Ford F-250 Standard Models and F-250 Standard History
Fulfilling the need for a basic three-quarter ton pickup truck, the 1998 Ford F-250 Standard was intended for customers with no need for significant convenience and luxury features. Priced lower than other Ford F-250 trim levels, the Standard line best suits commercial enterprises aware of what they need to complete everyday work duties. A blacked-out front grille and 16-inch steel wheels aesthetically communicated the F-250 Standard’s devotion as a simple work truck.
The 1998 F-250 Standard model was offered as a regular cab and Supercab body style situated on a rear-wheel or four-wheel drivetrain. A 220-horsepower 4.6-liter Triton V-8 engine supplies base power for the F-250 Standard coupled to a five-speed manual transmission. Fuel economy for the rear-wheel drive version of the F-250 Standard is rated 15 miles per gallon city and 18 miles per gallon highway. Along with option of a four-speed electronic automatic transmission, the 1998 Ford F-250 Standard line-up is also offered with a 5.4-liter Triton V-8 engine.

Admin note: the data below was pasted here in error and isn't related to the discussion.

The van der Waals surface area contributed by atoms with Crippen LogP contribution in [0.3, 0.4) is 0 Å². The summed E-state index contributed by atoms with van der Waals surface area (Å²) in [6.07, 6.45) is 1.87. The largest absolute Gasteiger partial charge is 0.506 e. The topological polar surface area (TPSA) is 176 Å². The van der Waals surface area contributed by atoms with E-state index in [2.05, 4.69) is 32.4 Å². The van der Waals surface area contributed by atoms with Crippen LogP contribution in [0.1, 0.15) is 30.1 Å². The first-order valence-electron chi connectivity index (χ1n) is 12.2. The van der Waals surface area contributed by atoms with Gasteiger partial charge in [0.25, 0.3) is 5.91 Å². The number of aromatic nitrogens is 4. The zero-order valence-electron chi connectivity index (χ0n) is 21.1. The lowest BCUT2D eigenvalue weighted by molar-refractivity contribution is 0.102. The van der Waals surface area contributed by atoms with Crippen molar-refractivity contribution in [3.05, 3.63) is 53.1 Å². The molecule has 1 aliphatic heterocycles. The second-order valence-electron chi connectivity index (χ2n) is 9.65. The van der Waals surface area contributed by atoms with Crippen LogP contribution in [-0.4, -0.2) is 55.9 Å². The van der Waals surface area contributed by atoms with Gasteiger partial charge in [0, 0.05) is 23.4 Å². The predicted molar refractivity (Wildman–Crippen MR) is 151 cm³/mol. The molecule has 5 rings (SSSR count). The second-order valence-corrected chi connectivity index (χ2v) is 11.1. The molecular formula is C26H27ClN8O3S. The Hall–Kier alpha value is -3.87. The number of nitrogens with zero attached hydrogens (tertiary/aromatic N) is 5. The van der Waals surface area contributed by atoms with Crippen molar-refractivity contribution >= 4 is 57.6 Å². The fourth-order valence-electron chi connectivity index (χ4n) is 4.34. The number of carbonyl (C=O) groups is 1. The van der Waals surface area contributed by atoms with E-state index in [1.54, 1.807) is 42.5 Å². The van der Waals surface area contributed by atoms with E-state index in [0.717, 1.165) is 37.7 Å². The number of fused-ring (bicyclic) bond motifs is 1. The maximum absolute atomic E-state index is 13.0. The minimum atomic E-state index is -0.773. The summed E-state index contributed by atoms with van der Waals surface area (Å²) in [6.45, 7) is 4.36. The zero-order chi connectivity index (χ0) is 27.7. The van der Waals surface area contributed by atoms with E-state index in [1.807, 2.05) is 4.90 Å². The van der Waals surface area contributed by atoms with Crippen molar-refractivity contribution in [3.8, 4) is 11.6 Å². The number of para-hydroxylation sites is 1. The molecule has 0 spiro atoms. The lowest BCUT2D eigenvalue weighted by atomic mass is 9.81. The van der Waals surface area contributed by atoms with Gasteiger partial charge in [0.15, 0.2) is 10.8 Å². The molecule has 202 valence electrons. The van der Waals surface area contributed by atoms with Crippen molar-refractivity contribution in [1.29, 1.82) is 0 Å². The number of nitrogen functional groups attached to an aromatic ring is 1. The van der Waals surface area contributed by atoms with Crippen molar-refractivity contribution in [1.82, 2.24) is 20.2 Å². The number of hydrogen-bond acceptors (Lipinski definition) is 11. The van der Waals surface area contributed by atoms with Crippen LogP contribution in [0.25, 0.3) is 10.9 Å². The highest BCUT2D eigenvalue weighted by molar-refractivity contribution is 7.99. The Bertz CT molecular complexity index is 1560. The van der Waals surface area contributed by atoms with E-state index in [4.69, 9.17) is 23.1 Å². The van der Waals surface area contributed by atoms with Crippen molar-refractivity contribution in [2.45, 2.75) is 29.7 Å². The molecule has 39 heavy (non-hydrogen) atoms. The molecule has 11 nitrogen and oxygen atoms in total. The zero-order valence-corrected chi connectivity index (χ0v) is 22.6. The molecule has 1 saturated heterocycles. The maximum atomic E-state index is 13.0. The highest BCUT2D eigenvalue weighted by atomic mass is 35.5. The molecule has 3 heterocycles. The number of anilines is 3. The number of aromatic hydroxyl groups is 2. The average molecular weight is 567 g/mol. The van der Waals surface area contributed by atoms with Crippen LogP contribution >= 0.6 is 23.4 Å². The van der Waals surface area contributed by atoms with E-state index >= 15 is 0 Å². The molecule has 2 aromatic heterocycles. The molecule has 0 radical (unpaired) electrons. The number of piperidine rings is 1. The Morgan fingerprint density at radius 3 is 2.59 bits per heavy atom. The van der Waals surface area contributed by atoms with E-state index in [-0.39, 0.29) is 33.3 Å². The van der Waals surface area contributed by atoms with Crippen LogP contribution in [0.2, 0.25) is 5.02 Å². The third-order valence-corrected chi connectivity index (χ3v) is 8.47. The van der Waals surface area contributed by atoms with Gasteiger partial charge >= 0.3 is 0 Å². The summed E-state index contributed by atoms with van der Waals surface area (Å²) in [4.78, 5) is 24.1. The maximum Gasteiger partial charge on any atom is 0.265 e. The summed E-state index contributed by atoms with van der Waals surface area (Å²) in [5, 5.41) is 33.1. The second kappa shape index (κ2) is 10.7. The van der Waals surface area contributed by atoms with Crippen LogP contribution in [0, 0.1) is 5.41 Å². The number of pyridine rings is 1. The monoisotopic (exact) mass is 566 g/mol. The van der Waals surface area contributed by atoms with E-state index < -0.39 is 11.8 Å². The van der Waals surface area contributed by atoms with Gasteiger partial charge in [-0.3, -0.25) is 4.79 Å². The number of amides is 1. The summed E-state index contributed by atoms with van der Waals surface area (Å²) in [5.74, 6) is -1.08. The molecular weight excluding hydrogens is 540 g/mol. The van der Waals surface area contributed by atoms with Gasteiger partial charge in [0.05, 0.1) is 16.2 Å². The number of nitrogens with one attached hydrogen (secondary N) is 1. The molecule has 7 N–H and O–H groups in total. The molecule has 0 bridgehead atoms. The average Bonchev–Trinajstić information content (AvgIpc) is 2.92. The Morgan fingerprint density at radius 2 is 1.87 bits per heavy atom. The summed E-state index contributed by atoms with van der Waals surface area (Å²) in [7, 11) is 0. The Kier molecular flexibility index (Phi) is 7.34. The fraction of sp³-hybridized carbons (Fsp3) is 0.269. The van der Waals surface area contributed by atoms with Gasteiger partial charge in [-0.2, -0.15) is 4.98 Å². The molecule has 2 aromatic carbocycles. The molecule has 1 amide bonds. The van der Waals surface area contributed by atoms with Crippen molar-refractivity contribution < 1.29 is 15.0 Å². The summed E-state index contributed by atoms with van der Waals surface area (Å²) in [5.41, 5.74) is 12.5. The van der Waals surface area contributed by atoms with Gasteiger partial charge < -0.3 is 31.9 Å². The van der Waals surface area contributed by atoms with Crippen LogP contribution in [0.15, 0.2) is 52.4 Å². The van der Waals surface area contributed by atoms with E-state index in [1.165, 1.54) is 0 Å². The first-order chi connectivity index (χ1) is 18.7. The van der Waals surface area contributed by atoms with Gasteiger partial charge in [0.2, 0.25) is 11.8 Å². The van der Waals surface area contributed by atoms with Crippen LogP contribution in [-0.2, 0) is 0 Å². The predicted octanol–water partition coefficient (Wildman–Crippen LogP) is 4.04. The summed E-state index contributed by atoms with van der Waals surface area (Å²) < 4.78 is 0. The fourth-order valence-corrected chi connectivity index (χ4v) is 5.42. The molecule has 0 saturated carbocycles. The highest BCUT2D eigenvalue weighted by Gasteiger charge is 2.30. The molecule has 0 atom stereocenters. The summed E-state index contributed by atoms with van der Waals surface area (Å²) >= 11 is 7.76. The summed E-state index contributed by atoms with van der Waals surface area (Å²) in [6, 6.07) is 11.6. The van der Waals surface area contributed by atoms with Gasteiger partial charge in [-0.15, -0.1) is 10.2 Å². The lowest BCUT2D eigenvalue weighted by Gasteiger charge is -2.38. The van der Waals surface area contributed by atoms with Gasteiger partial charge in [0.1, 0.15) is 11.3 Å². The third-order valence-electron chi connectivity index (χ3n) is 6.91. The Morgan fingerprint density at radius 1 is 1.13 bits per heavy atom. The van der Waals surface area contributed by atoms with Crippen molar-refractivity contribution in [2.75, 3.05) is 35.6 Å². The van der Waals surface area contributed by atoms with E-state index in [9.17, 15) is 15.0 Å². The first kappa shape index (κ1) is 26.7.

Generating 235 horsepower as a gasoline engine, the 5.4-liter displacement powerplant could also be equipped to burn natural gas or can function as a bi-fuel vehicle. Maximum payload capacity for the regular cab 1998 F-250 Standard is rated at 2,640 pounds while the Supercab version is 2,421 pounds. Able to seat up to six occupants, the cabin area of the F-250 Standard was modestly equipped with vinyl-covered seating, dual 12-volt power outlets and a four-speaker AM/FM radio.
The 1998 Ford three-quarter truck line also included standard front airbags and anti-lock braking system. The F-250 Work Series model replaced the Ford F-250 Standard in 1999 utilizing the same fundamental truck principles.